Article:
Here are three things you should implement to sidestep this restaurant procurement mistake:
- know the market — be aware of the broad market changes that might affect your business. For prices in the US, check the USDA website. For EU prices, head on over to the European Commission website.
- implement a bidding system — massive enterprise operations do this through proprietary software. Multi-outlet operations put out a weekly/monthly RFP. Smaller operators have vendors on speed dial. There are lots of ways you can go about implementing a bidding system… just make sure it’s streamlined and effective.
- regularly accept bids — don’t want to go all-in with a bidding system? That’s okay. In that case, invite vendors to proactively submit their monthly bids for those ingredients that are costing you the most (meat, produce, and fish). Tell your primary vendors that you’re doing this — it helps to keep them honest.
Having too many vendors (particularly those serving the same category of products) is also a recipe for overpaying.
That’s because purchasing low volumes from several suppliers doesn’t get you bulk discounts. Do the math to figure out if it pays off to order in bulk from a single vendor.
Your Purchase Order Forms Don’t Tell You Much
A detailed order spec is almost like a prompt that makes sure that you don’t slip up on the details.
For example, it will have a ‘QTY’ column that says that ‘a pack of tomato sauce’ means 24 cans. So when a 12-pack gets delivered, you can make a correction and ask the vendor to adjust the invoice.
You’ll do the same when a vendor delivers 10 cuts of select grade beef (and you’ve ordered prime grade).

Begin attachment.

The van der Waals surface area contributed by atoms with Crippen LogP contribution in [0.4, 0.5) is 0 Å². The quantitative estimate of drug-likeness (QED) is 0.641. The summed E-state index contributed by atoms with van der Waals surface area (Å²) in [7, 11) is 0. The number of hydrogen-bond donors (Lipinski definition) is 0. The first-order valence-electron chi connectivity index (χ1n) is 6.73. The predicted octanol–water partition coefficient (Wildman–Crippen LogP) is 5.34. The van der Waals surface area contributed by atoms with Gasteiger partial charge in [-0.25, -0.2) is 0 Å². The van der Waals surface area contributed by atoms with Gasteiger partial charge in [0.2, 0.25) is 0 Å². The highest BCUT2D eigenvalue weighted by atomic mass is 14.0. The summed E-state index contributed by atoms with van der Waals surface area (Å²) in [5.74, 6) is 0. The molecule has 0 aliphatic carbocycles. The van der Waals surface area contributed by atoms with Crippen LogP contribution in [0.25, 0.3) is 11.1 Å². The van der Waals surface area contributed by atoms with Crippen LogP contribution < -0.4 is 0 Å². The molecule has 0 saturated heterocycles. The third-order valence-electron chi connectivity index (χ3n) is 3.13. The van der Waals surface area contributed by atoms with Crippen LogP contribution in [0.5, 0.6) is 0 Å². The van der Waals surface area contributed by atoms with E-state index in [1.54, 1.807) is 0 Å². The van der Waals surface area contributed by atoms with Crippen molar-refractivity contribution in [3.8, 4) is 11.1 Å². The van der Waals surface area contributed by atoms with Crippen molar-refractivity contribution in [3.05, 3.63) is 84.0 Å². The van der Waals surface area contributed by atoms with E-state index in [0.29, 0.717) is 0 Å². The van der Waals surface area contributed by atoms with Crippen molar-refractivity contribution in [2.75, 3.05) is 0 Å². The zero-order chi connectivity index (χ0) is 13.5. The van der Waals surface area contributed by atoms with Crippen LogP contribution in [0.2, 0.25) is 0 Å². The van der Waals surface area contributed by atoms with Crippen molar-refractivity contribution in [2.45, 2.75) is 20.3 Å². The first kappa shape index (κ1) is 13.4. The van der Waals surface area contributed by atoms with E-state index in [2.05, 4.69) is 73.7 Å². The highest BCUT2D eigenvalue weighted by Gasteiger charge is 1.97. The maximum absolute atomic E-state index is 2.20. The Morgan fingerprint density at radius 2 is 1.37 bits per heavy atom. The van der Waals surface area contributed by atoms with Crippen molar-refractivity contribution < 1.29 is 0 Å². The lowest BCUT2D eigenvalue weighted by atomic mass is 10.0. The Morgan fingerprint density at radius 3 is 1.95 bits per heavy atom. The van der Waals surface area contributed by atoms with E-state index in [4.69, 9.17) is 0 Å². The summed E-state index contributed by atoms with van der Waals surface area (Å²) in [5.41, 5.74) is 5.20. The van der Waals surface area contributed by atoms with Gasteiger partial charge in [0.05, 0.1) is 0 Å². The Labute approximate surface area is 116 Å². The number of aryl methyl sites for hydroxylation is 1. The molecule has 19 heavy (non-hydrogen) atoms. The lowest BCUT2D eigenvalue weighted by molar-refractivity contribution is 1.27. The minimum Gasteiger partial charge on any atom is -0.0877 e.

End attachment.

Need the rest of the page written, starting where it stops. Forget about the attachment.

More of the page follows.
A detailed order form keeps you on your toes but, more importantly, it’s a blueprint for other employees who might sometimes cover for you.
Detailed order specs will help you:
- ensure that you’re paying for what you’ve ordered every time;
- keep order intake consistent when you’re not there to oversee it;
- minimise complaints that come with serving sub-par ingredients;
- keep your vendors on the straight and narrow;
- maintain consistency in your quality, recipes, food cost analysis.
A detailed order form is a blueprint for your employees.
BoH Procedures & Processes Never Get Reviewed & Adjusted
At a glance, food prep and other kitchen processes don’t really look like they could be food cost-boosting procurement mistakes, right?
But what happens when:
- the executive chef adds a guacamole dip to the menu, and you simply up your order of grade #1 avocado that you use for avocado toast (instead of softer, cheaper grade #2)?
True, situations like these just slightly bump up your food costs… when they’re a one-off. But, where there’s one, there are others — and, cumulatively, they end up costing you an arm and a
Find them. 86 them. And start chipping away at those unnecessary expenses.
You Don’t Run a Tight Ship With Your Invoices & Payments
When you’re busy on the loading dock, and the delivery person puts a delivery slip and a pen under your nose, what do you do?
In most cases, you sign it.
But here’s the thing…
Vendors and delivery people make mistakes, and verifying a delivery note before you sign off on it is just a prudent thing to do.
Before putting ink on that dotted line, make sure to check the following:
- did you get what you’ve ordered (quantities, quality, at the right price)?
- was anything subbed, outed, or rejected (where is the discount/credit for that)?
- are the numbers correct for lines and for the grand total (any creative math there)?
When it comes to the actual payments, just verifying that they all equal the invoiced amounts (with discounts and adjustments applied) is enough to avoid costly procurement mistakes.
Ready To Take These Food Cost-Ballooning Purchasing Mistakes To Task Without Breaking A Sweat?
Let Apicbase do the heavy lifting. Our solution automatically generates accurate & timely purchase orders taking into account your bills of materials, stock levels, and supplier packaging.